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Microsoft

Microsoft Offers Phone Support For IE 7 195

Posted by Zonk
from the test-this-browser dept.
An anonymous reader writes "The BBC is running a short piece detailing Microsoft's newest step in testing Internet Explorer 7, which just went into Beta 2 yesterday. They're now offering free phone support to U.S., German, and Japanese users who try out the trial software." From the article: "'We believe that IE 7, even at this beta stage, is a significant improvement and we want as many people as possible to try it and use it,' said the browser development team in a post on its blog. 'IE 7 is feature complete and has been through significant compatibility and reliability testing. People (especially technology enthusiasts) will have a good experience with it,' continued the post. Microsoft said the new version addresses some problems affecting banking and news sites. It is also designed to be more secure than the current version, with built-in protection against malicious software and online phishing scams."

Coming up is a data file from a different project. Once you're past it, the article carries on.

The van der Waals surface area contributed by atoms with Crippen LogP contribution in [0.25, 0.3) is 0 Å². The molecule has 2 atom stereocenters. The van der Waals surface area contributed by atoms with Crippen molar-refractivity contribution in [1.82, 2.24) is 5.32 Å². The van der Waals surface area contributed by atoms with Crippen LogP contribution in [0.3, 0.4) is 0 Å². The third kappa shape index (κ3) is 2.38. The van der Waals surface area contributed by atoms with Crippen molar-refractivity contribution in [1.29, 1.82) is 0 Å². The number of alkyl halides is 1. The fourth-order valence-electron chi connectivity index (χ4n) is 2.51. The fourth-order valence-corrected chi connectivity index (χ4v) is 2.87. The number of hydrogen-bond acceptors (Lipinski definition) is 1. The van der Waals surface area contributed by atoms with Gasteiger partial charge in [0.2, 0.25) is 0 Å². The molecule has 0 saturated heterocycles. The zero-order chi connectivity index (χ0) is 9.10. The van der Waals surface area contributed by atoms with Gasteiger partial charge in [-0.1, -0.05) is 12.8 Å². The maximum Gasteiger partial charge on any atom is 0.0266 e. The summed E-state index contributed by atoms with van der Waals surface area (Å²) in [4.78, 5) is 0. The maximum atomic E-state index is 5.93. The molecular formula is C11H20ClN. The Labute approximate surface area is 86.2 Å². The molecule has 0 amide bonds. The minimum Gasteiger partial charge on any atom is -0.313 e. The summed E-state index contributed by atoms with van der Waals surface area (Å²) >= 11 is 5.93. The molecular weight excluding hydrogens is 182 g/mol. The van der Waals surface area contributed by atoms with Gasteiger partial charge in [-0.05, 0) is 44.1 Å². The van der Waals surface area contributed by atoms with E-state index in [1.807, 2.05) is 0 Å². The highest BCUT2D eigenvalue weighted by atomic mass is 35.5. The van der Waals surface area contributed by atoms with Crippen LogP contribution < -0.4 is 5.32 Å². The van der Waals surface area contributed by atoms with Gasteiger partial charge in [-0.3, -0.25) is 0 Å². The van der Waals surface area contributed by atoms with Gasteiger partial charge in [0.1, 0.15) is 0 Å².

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Microsoft Offers Phone Support For IE 7

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  • by kungfuSiR (753429) on Tuesday April 25, 2006 @09:38AM (#15196074) Homepage
    I thought the days of Microsoft rushing products in an attempt to maintain market share were over with adoption of the trusted computing model. I guess I was wrong. When I used IE7 last, I found it to be far from completion and could definetly not recommend it to any of my clients or even my friends. I definetly saw some cool features in it, but I do not understand how they can be pushing this as a viable solution for some.
  • Yesterday? (Score:3, Interesting)

    by rjstanford (69735) on Tuesday April 25, 2006 @09:44AM (#15196114) Homepage Journal
    That's what the website says -- released 4/24. Yet I've been using IE7 for a while now, I'm thinking about 6 weeks, and I could have sworn it was Beta 2. In fact, my Help/About box claims that its Beta 2 as well. So is this a rerelease or really version 2.1?